MINA PAS, MD – INTEGRATIVE PSYCHOTERAPIST
Ayahuasca is the name for a brew that has been used for centuries by the indigenous populations of the Amazon
The plants such as ayahuasca were used for centuries among indigenous people of the Amazon, but after the colonisation of the region their use diminished and almost disappeared. Fortunately in some regions the use of ayahuasca continued, enabling the ancient knowledge about healing with the plants to be conserved.
The “official” treatment modalities such as medicine and psychotherapy are not considering ayahuasca to be of healing value, but as of lately there is a growing body of evidence suggesting that ayahuasca may be useful to treat substance use disorders, anxiety and depression, PTSD and other issues (Doinguez-Clave et. al., 2016). As clinical research suggests, ayahuasca promotes the ability of so called de-centering, which means obtaining the state of an observer and not identifying with other states and emotions (Soler et. al, 2016). The ability to promote this loving, emphatic observer is crucial in depression and suicidal tendencies (Bieling et al., 2012, Hargus et al., 2010).
In The Rabbit Hole Institute: Institute for psychotherapy and research of healing potential of altered states of consciousness, we conducted a study, focusing mainly on the influence of ayahuasca use in psychopathology and general well being of the participants. With the study we outlined the similarities between ayahuasca experience and psychotherapeutic process, since both processes share a lot of similarities.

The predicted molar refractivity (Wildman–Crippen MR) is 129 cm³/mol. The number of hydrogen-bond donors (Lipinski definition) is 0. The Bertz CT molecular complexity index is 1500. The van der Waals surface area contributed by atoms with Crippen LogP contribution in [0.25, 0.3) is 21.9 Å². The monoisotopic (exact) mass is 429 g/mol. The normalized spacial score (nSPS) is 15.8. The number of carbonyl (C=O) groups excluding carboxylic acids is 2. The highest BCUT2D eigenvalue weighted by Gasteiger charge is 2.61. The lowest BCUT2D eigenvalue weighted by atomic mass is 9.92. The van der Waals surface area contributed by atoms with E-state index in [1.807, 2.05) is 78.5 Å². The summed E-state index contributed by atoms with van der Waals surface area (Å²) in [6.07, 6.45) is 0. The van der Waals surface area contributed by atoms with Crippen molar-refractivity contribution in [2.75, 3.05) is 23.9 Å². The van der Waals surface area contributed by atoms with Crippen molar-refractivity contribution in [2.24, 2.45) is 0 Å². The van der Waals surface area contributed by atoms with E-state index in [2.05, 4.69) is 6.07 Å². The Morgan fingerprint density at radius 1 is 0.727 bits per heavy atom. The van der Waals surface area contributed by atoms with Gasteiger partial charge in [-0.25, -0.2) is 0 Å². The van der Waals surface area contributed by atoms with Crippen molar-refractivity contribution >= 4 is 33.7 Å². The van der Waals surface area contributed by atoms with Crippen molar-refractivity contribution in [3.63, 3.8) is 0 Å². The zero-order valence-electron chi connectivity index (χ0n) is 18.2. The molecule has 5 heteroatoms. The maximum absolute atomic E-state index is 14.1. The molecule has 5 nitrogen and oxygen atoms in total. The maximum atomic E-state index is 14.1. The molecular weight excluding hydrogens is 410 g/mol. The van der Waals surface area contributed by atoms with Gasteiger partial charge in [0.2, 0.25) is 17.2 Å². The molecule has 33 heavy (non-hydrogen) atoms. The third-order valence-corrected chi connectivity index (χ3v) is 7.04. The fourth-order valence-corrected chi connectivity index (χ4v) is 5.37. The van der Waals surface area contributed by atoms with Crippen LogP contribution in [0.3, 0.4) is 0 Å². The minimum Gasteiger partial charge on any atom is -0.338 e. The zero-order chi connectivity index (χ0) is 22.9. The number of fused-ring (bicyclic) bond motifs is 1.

One of the findings of our study show that introspective state induced by ayahuasca promotes reflection on personal issues. The experience usually consists of thoughts, memories, emotions and bodily sensations, which enable the users to relive and integrate this experience on all levels.
Read the article here
The Spirit Molecule investigates dimethyltryptamine (DMT), an endogenous psychoactive compound, which exists in humans and numerous species of plants and animals. The documentary traces Dr. Rick Strassman’s government-sanctioned, human DMT research and its many trials, tribulations, and inconceivable realizations. A closer examination of DMT’s effects through the lens of two traditionally opposed concepts, science and spirituality.
Italian subtitles: https://www.youtube.com/watch?v=1cSBrCYbRHs&t=417s
DMT (N,N-Dimethyltryptamine) broken down and explained in under 3 minutes
Dimethyltryptamine, commonly known as DMT, has received a lot of attention in recent decades on its own and as a result of discussions about Ayahuasca, which has become a trendy (albeit illegal) drug. There are some popular myths about DMT that are worth addressing while also highlighting the things that truly make DMT interesting.
A.Shulgin, A.Shulgin “TIHKAL – The Continuation”, Transform Press 1997.
R.Strassman, “DMT . The Spirit Molecule”, Park Street Press, 2001